Jack and Jill

The origin of the “Jack and Jill” nursery rhyme dates back at least to 18th century England, with various versions and lyrics.

It is difficult to state the exact origin of this nursery rhyme. In the 16th century the words Jack and Jill were used to indicate a boy and a girl. This use was also found twice in some of Shakespeare’s plays, and also in a comedy act, “Jack and Jill” performed around 1567-8 at the Elizabethan court. “A good Jack makes a good Jill” is an old English proverb having the same meaning.

However, the rhyme was first known as Jack and Gill, referring to two boys, not a boy and a girl. It was first recorded in 1765, and published later on in the Mother Goose’s Melody, as John Newbery’s song.

The rhyme has been modified several times over the years, with additional lyrics being added. Bellow is the most common version of the modern song:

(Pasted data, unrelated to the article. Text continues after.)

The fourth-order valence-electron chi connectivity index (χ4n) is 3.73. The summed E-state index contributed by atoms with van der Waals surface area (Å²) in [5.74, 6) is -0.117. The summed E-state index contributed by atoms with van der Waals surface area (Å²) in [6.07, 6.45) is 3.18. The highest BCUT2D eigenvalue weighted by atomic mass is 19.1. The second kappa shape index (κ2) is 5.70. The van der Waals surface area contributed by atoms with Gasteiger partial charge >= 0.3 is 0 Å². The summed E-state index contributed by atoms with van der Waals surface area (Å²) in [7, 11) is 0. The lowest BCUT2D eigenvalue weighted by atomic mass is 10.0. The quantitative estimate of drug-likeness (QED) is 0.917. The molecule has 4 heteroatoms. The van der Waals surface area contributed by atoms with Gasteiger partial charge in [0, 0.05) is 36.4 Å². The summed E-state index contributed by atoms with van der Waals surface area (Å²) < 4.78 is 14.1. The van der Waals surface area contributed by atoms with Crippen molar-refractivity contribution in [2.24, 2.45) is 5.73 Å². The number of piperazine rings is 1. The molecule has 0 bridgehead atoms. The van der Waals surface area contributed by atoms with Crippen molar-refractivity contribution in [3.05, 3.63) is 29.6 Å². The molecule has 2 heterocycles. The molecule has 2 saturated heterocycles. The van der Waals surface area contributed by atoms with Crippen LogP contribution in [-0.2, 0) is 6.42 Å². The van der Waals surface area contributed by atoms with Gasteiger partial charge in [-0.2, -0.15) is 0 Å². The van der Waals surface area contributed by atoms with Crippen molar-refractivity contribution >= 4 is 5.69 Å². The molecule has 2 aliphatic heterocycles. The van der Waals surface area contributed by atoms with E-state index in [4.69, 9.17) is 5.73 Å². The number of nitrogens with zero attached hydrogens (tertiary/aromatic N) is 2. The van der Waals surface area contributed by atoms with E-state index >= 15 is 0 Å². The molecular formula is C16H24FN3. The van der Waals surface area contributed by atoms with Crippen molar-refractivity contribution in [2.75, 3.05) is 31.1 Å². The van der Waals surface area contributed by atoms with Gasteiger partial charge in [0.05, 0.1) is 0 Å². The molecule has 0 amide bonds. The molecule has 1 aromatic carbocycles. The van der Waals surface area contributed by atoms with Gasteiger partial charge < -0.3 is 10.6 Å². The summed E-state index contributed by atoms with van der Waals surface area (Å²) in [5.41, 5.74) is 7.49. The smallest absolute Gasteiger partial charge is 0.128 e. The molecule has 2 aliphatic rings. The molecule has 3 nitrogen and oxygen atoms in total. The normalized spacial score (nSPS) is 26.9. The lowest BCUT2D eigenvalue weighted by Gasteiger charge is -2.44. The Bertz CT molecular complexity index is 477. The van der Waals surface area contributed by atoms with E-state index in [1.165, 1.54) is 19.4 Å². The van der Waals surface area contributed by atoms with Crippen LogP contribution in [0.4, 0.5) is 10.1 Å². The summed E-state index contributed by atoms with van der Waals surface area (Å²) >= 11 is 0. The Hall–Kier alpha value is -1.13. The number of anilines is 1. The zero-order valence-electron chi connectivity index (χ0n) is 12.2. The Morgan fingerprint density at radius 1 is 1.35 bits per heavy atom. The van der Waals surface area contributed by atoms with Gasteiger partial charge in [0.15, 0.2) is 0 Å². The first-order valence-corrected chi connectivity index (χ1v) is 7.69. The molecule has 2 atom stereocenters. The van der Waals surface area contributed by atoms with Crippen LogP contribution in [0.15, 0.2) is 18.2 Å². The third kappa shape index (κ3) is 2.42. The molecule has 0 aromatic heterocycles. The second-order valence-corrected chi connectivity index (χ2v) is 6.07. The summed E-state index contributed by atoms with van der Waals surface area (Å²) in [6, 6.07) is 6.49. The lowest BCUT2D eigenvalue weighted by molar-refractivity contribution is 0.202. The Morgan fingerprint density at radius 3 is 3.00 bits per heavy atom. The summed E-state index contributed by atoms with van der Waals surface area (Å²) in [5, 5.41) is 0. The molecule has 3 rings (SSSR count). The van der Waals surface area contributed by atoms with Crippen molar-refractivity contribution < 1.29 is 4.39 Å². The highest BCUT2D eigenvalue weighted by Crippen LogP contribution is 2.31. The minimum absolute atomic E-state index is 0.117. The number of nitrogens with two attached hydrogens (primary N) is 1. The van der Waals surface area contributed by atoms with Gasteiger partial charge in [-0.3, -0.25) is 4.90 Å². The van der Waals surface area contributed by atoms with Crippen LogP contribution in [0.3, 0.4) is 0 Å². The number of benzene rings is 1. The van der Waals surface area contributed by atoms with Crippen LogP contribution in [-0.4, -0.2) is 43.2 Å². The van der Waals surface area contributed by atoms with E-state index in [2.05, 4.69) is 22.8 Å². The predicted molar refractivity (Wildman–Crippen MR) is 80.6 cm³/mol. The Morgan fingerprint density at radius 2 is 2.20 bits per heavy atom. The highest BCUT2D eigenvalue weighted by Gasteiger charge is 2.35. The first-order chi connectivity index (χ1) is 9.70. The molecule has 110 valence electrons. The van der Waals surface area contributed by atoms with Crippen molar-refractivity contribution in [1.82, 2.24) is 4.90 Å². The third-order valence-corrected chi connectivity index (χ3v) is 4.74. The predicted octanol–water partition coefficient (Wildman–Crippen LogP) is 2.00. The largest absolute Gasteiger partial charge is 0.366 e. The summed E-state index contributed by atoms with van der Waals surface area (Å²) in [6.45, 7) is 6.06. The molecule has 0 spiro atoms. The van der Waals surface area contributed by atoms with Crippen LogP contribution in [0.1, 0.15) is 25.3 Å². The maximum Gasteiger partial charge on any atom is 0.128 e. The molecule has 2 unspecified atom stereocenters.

“Jack and Jill” Lyrics

Jack and Jill went up the hill
To fetch a pail of water.
Jack fell down and broke his crown,
And Jill came tumbling after.
Then up got Jack and said to Jill,
As in his arms he took her,
“Brush off that dirt for you’re not hurt,
Let’s fetch that pail of water.”
So Jack and Jill went up the hill
To fetch the pail of water,
And took it home to Mother dear,
Who thanked her son and daughter.

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